The Animal Project

And a bit about good acting

I had the good fortune to attend a screening of this film with the Director (and friend), Ingrid Veninger, the cast and much of the crew. The evening kicked off with a presentation about making the film and ended with Q&As

The film was, in part, an experiment in writing a script for the actors. This began by seeking out a set of actors who were diverse and interesting people each providing individual character archetypes to form a set that could be the base of an interesting story.

One result is that every viewer will be able to see some aspects of themselves and their story somewhere in the film. They might laugh, cry or just shake their heads knowingly. Whichever is the case, they will become involved. Brilliant filmmaking.

The film also reflects brilliant acting. During the Q&A one question was: “what did you learn about acting from this work?”. Several of the cast (led by Hannah Cheesman, if I recall correctly) Immediately exclaimed: “Don’t act”. The implication is that acting is not a pretense of a something, it is being that thing.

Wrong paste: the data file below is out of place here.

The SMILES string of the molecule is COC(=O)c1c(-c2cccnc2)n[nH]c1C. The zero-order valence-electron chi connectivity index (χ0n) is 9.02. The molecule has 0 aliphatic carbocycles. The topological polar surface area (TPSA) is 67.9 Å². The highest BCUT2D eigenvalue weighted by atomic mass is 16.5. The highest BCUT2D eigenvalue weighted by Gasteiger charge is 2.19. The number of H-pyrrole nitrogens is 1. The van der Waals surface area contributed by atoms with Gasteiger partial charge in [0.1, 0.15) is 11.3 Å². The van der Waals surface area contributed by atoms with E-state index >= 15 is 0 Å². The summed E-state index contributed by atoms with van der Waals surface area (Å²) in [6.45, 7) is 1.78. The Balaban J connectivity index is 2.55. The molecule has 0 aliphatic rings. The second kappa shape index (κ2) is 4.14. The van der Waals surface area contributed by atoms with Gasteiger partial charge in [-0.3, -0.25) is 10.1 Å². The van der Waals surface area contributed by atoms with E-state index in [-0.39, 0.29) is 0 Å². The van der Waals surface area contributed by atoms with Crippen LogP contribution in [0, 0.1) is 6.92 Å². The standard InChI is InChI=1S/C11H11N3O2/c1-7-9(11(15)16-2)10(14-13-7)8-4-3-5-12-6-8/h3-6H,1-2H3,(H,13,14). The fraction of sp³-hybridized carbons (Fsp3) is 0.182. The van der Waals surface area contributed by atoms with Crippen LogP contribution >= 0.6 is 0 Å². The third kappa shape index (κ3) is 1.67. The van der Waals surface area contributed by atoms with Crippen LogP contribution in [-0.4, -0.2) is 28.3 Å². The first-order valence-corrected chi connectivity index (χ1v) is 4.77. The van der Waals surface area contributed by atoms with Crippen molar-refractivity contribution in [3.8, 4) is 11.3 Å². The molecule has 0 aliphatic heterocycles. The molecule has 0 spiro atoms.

Basil Hoffman said: ““Acting is many things, but for one concise description of good acting, this is my definition: Acting is disciplined truthful behavior in contrived situations.” (Hoffman, 2009)

Aaron Poole plays Leo. In one scene he reflects on  the challenges of being a single dad, reflects on his lost wife and sinks to his knees by his couch saying “I need help”. This is disciplined, truthful behaviour. Anyone who has gone to this place in their lives will feel this moment to their core.

So, what does Leo do? He wraps himself in his courage (literally, see the picture to the right with Aaron in his lion costume) and goes out to find and hug his son.

The cast provide many other moments of truth. Your special moment might be eating poutine,  kiss you right now!, or watching the bunnie project. One thing is sure, you will be gifted with such moments. Every member of this cast fully embodies Hoffman’s definition.

DO be sure to see this film.

By the way, the picture of Leo is a production still by John Gundy and makes quite an addition and conversation piece on our cabin wall. So also be sure to wrap yourself in your bravery and face life.

For an extra treat, watch the bunny project:

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